This piece is about the new Goth Eucharist introduced in the Anglican Church and the U2charist, where church services revolve around music by U2.
Matthew 18:6 But if anyone causes one of these little ones who believe in me to sin, it would be better for him to have a large millstone hung around his neck and to be drowned in the depths of the sea.
John 12:42, 43...They would not confess their faith for fear they would be put out of the synagogue; for they loved praise from men more than praise from God.
1 Thessalonians 2:4 On the contrary, we speak as men approved by God to be entrusted with the gospel. We are not trying to please men but God, who tests our hearts.
Whenever I read, watch or listen to stories about a church attempting to increase its numbers through some ill-conceived scheme, I feel a sense of disappointment. This story is no exception. Leaders of a church gathered together, discussed the problem of failing church attendance and the needs of the world. Rather than recognizing that what the world really needs is to recognize their sin and the grace of God, these leaders decided to create an outreach program that virtually emasculates the power of the Gospel. Sin is condoned rather than condemned. The need for grace is never mentioned. Church services are about finding your way, but no one ever says to what. Certainly the need for love is preached, but no one really addresses Who it is that does the loving or what that love involves. It is true that these types of services do attract new members for a time. People are going to church who wouldn't normally go.
Who really cares if the entire church is packed to the ceiling if the Truth is never preached?
The church building is only that: a building. It has walls, a ceiling and some pews for people to sit in. It doesn't necessarily house members of the Church body. In fact, if a local church insists on absconding its duty to preach the Word of God, it may find itself well outside of the Church body.
Many who argue that we should make people comfortable, never judge and never preach about sin use the fact that Jesus ate with tax collectors and prostitutes to support their position. They argue that the Pharisees were the ones who judged. I used to be angry at such an inaccurate interpretation of the Bible. Now, I feel sorry for these people who have such a poor understanding of Scripture. By and large, these people shake their heads at the decline of the church, never realizing that it is their wrong understanding that is at least partially to blame. It's true; Jesus ate with sinners. However, He never once condoned their sin. There must be 50 or more stories between the four Gospels where Jesus tells sinners to go and sin no more. Furthermore, the chief sin of the Pharisees was not that they judged. Indeed, there are many references in the Bible instructing us to judge with right judgment and not by appearance. The chief sin of the Pharisees was that they rejected God all the while claiming to be God's children and that they heaped extra law on the people but did not obey the laws God had actually given them.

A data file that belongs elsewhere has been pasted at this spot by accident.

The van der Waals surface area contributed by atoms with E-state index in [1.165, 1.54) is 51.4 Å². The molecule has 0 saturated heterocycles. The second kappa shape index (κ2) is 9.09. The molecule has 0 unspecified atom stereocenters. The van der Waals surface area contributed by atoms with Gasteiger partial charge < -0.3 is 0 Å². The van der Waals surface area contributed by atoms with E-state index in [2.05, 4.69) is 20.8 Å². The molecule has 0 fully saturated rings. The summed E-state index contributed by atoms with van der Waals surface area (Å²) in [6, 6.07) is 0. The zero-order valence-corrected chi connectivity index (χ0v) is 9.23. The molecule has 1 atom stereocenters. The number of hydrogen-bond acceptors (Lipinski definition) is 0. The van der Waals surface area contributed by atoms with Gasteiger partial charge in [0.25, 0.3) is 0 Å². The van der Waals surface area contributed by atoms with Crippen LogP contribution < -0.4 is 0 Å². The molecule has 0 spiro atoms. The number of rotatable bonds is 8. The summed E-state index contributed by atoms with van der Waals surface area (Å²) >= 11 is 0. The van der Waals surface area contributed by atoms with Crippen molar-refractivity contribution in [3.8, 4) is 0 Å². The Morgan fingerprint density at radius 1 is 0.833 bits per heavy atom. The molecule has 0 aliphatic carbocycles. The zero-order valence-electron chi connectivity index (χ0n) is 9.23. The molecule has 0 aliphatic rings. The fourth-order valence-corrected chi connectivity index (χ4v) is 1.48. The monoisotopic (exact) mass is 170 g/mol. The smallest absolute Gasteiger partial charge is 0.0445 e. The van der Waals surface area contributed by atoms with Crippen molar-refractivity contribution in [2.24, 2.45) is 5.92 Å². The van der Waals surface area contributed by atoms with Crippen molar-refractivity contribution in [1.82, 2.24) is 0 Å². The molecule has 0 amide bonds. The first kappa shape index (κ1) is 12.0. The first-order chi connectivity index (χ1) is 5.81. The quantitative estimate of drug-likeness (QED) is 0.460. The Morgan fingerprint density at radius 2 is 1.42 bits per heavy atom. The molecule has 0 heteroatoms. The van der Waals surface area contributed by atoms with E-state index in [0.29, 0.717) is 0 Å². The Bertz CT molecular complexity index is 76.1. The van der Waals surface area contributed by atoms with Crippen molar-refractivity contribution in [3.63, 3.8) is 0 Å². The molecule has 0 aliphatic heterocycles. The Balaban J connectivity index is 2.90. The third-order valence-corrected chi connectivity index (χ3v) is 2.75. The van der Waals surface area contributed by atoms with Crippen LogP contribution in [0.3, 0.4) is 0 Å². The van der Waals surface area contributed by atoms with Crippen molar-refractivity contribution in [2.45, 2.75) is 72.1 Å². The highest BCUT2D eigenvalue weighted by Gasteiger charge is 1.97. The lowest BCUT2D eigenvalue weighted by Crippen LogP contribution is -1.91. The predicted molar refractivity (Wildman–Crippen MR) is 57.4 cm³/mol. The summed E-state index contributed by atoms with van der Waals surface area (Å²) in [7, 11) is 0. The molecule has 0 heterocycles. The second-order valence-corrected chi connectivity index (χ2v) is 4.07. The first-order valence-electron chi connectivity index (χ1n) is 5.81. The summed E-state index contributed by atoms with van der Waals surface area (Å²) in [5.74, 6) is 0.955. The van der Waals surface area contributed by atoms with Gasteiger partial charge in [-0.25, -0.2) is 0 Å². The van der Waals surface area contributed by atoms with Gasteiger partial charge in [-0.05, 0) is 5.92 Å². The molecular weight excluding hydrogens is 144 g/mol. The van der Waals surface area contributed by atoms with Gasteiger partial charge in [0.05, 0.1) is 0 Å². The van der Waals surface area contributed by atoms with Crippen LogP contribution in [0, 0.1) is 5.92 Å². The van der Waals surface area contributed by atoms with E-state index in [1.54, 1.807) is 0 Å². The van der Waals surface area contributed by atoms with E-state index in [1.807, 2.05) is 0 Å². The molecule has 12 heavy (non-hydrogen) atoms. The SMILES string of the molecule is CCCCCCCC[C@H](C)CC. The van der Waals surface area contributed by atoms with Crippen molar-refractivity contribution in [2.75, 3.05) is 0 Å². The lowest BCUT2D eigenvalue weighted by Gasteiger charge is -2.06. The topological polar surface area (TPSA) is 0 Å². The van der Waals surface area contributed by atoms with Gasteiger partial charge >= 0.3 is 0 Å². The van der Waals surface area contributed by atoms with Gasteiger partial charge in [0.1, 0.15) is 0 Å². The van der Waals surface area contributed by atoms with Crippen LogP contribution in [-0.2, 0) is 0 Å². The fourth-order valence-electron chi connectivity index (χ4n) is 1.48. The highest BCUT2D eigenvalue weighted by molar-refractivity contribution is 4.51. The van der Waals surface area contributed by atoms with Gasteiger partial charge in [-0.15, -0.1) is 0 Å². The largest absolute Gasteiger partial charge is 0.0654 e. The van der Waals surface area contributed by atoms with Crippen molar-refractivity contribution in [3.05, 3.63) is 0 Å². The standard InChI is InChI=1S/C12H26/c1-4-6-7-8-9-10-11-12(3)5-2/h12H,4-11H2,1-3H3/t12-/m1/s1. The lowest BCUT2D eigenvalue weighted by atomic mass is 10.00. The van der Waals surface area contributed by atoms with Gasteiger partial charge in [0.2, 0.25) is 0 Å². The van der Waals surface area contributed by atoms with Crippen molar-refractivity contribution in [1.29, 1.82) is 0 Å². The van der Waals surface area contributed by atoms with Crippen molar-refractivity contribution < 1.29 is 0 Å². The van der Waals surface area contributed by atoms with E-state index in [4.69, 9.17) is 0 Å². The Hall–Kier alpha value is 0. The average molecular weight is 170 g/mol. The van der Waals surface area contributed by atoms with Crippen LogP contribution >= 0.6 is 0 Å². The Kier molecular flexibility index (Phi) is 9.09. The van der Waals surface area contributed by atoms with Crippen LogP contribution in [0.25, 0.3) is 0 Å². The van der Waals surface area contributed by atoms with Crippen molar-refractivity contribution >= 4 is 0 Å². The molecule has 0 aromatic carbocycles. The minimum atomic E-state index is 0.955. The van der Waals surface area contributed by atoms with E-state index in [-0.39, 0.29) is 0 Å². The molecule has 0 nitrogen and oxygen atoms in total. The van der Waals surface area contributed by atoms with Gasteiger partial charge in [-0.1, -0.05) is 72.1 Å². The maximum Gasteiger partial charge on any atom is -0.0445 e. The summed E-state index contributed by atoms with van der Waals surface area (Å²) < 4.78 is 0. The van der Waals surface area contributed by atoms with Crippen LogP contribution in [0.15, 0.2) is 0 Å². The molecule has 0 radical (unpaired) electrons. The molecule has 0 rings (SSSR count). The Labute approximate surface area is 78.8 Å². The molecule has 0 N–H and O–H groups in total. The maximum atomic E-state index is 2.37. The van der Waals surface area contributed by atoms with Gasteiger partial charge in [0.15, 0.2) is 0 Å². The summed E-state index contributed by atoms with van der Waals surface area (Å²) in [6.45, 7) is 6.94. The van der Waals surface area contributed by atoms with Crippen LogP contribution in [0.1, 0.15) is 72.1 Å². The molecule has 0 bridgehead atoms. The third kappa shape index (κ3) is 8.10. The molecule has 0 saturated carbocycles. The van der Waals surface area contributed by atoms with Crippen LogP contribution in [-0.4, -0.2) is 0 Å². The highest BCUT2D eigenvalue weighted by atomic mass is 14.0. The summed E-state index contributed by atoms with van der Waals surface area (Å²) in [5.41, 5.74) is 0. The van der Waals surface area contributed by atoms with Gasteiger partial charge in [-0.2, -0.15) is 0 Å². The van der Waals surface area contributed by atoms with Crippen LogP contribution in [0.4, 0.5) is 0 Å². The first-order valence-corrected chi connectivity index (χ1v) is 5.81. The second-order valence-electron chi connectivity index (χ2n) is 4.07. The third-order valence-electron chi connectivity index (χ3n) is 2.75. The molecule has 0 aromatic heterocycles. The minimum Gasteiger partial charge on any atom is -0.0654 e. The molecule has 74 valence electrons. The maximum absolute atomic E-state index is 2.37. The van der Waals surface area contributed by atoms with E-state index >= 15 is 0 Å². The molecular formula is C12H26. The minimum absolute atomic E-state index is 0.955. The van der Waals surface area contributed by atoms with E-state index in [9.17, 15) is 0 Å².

No one can argue with the fact that we live in a needy world. Many people are alone, depressed, without love. Some destroy their lives through a variety of addictions. However, the way for a church to address this problem is not to condone sinful behaviour, change services to accommodate rock songs that have no reference to God at all, put on a light show or preach wimpy sermons that talk about an artificial love all the while ignoring the real problem. The correct way for a church to address the world is to speak the truth. To be sure, we must speak this truth in love, but it must be truth, not a feel-good message.
It is important to firmly place in the forefront of your mind that preaching the truth may not necessarily fill the pews. It might, but there is no guarantee. Although we are called to preach, moving hearts is the divine work of God and not man. Furthermore, the Truth of God is offensive to some and welcomed by others (II Corinthians 2:15, 16). That the Word might cause offense is not up to us. I am not advocating that we be deliberately rude and cause offense where none need be. I am simply stating that if offense is caused, we should not assume we were the cause. The Word is simply offensive to some. Who really wants to hear that they are sinful and in need of grace? However, that some might be offended should in know way deter us from obeying God.
The leaders of the Anglican church should have asked themselves whose approval were they really seeking.